You have reached the original website of the
CASE NO. 5542 CRB-3-10-3
COMPENSATION REVIEW BOARD
WORKERS’ COMPENSATION COMMISSION
FEBRUARY 8, 2011
PARTYKA CHEVROLET, INC.
STAR INSURANCE COMPANY
The claimant was represented by David Kelly, Esq., Montstream & May, LLP, 655 Winding Brook Drive, Glastonbury, CT 06033.
The respondents were represented by William E. Holtz, Esq., Mullen & McGourty, 2 Waterside Crossing, Suite 102A, Windsor, CT 06095.
This Petition for Review from the February 2, 2010 Finding and Dismissal of the Commissioner acting for the Third District was heard August 27, 2010 before a Compensation Review Board panel consisting of the Commission Chairman John A. Mastropietro and Commissioners Nancy E. Salerno and Jack R. Goldberg.
JOHN A. MASTROPIETRO, CHAIRMAN. The claimant in this matter appeals from a Finding and Dismissal of his claim for benefits. The trial commissioner did not find the testimony of the claimant credible and did not find he had sustained a compensable injury. This constitutes a factual determination by the trial commissioner. We find that there was no legal error in the trial commissioner’s decision. Therefore we affirm the Finding and Dismissal and dismiss this appeal.
The trial commissioner found the following facts at the conclusion of the Formal Hearing. The claimant had commenced employment with the respondent Partyka Chevrolet on June 6, 2008. He had had prior back surgeries. The claimant testified that he had sustained a slip and fall injury entering his office while working at Partyka and entering his office on September 16, 2008. Another Parytka employee, Joe Gallagi, testified that he saw the claimant lying on the floor in his office on that day. The claimant was transported by ambulance to Yale-New Haven Hospital following the September 16, 2008 incident.
The circumstances of the claimant’s employment were considered by the trial commissioner. Mr. Gallagi, Partyka’s general manager, testified that he told the claimant on September 12, 2008 he was terminated from his position as an internet manager and offered the claimant a sales position. That day, the claimant and Mr. Gallagi agreed that the claimant would either be at work the next day and take the sales position or he would leave the company. Mr. Gallagi testified that the next day the claimant did not show up for work and could not be reached on the phone. Another Partyka employee, John Hickey, told Mr. Gallagi that “Doug had called him and said that he’s considering the job but he hurt his back moving a computer the day before.”. Mr. Hickey told Mr. Gallagi the claimant said his back hurt and he would be in on Monday. Finding, ¶ 8.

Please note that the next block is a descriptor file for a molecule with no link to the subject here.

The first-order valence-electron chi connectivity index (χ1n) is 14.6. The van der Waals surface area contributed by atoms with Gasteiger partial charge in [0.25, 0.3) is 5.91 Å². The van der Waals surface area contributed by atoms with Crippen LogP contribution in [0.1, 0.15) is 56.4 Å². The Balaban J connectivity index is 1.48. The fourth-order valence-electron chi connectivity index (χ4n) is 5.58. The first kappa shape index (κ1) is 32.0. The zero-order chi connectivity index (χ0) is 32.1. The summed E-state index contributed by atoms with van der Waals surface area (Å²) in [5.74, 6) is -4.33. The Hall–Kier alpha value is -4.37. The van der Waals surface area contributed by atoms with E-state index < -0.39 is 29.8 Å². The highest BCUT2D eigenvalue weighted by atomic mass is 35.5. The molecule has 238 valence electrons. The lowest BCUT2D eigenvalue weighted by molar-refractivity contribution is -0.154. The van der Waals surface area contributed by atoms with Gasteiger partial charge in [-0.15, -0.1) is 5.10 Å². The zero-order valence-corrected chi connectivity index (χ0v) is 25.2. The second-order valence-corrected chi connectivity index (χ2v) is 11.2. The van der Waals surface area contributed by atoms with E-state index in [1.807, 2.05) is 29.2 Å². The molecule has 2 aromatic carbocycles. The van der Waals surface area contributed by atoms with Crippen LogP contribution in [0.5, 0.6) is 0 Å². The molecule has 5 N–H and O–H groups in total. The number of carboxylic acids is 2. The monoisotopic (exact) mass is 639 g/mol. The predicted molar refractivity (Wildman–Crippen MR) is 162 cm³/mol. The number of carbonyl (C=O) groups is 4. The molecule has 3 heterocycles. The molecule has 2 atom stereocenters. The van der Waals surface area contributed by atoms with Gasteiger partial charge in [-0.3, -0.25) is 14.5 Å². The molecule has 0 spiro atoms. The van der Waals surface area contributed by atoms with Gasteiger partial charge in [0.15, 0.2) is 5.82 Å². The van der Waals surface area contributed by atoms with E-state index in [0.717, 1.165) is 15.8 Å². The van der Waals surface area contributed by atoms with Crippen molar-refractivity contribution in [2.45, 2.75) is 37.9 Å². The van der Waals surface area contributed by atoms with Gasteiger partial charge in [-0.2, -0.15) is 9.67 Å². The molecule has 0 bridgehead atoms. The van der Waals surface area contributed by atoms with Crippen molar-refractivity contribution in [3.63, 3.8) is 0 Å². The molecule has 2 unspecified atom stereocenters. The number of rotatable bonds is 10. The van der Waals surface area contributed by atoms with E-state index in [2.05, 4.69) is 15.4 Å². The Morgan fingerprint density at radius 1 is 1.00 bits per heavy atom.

Mr. Hickey testified by way of deposition. He testified that he had been called by the claimant on September 13, 2008 and the claimant informed his employer he would be missing work. Mr. Hickey testified that the claimant told him he had been picking up his computer tower at home and he pulled his back out, and “might have dislocated a pin or something.”. Finding, ¶ 9. Mr. Gallagi testified that on the day of the incident he saw the claimant, but was late for the meeting and when he sat down, heard “an obnoxiously loud noise, very very loud” and went over to find the claimant lying on the floor. Finding, ¶ 10. Mr. Gallagi testified the noise was “tinny” and sounded as if a steel desk was lifted up and slammed on the ground. Id.
Patrick Mastroianni, M.D., who had examined the claimant on behalf of the respondents, testified via deposition. Dr. Mastroianni testified that he relied on the claimant’s statement that he was injured on September 16, 2008.1
Based on these foregoing facts the trial commissioner concluded the claimant did not suffer a back injury during the course of employment on September 16, 2008. The trial commissioner did not find the claimant fully credible and persuasive, while finding John Hickey’s testimony fully credible and persuasive. Therefore, the trial commissioner determined the claimant did not meet his burden of proof in the proceedings and dismissed the claim.
The claimant filed a Motion to Correct and a Motion for Articulation. Both motions were denied by the trial commissioner. The claimant has pursued this instant appeal.